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  1. #1
    keannu's Avatar
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    Default It would have been fun.

    This is a question I made, but 1's would have been's interpreation is dubious as most people interpret it as counterfactual hypothesis. How can I modify this? If you have any good opinion, please let me know.

    Q. Translate the underlined and discuss the difference of the usages.
    1)My friend went to Girlsí Generationís concert yesterday. It would have been fun.
    2)I didnít go to the concert. If I had gone, I would have seen Taeyoun.

    Answer - 1's would have been means a certainty about the past, while 2's would have seen means counterfactual hypothesis that actually didn't happen.

  2. #2
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    Default Re: It would have been fun.

    1. 'It will have been fun' expresses certainty about the past. 'It would have been fun' is less certain. Additional context might also reveal that the speaker is actually suggesting regret that s/he did not go - (It would have been fun if I had been able to go).
    2. This is indeed counterfactual. The speaker did not go to the concert and did not see Taeyoun.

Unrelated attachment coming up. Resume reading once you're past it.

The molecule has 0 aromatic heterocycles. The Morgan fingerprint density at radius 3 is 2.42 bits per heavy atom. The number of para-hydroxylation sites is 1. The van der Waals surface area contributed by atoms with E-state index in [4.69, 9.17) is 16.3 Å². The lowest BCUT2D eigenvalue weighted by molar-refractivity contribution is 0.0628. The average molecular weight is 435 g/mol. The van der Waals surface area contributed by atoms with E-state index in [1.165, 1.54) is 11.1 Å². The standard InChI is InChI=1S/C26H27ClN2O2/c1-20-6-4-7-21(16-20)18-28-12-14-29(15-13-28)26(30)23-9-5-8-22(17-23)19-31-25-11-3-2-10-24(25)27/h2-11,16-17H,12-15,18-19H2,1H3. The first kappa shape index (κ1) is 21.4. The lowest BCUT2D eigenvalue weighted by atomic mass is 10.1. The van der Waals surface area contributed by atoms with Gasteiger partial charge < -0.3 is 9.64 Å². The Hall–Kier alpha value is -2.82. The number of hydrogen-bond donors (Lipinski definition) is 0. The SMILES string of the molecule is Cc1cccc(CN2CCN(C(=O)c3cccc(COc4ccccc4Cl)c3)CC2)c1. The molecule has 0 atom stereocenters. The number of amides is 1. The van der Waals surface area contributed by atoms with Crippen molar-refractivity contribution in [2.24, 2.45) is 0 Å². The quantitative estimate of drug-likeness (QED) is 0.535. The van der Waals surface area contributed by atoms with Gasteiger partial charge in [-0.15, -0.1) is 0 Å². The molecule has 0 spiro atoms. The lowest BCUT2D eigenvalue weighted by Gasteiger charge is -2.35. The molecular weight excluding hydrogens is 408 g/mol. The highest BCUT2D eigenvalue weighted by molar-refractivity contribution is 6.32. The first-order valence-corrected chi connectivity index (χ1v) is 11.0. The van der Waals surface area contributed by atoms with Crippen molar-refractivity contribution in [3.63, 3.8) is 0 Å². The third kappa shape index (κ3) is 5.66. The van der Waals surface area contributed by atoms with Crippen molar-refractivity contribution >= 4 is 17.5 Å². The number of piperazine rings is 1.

3. #3
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    Default Re: It would have been fun.

    Quote Originally Posted by 5jj View Post
    1. 'It will have been fun' expresses certainty about the past. 'It would have been fun' is less certain. Additional context might also reveal that the speaker is actually suggesting regret that s/he did not go - (It would have been fun if I had been able to go).
    2. This is indeed counterfactual. The speaker did not go to the concert and did not see Taeyoun.
    For 1. I meant it as a certainty meaning "It would have been fun for my friend, not me" Can't this a part of the meanings it can imply? A presumption, not a counterfactual hypothesis. I learned from a grammar site that "would have been" without "had+pp" can mean less certainty for the past.

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    5jj's Avatar
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    Default Re: It would have been fun.

    Quote Originally Posted by keannu View Post
    For 1. I meant it as a certainty meaning "It would have been fun for my friend, not me" ... I learned from a grammar site that "would have been" without "had+pp" can mean less certainty for the past.
    If you learnt that it could mean less certainty (which is also what I said), why did you use it for certainty?

  5. #5
    keannu's Avatar
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    Default Re: It would have been fun.

    Quote Originally Posted by 5jj View Post
    If you learnt that it could mean less certainty (which is also what I said), why did you use it for certainty?
    I meant it as a certainty for the subject in the context who is my friend, but it seems to have a different nuance than I intended, so is it always the speaker involved?

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    keannu's Avatar
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    Default Re: It would have been fun.

    Okay, I got it! As context is vital,
    if you say "It would been fun for my friend", it will mean "I'm quite certain that it was fun for my friend.",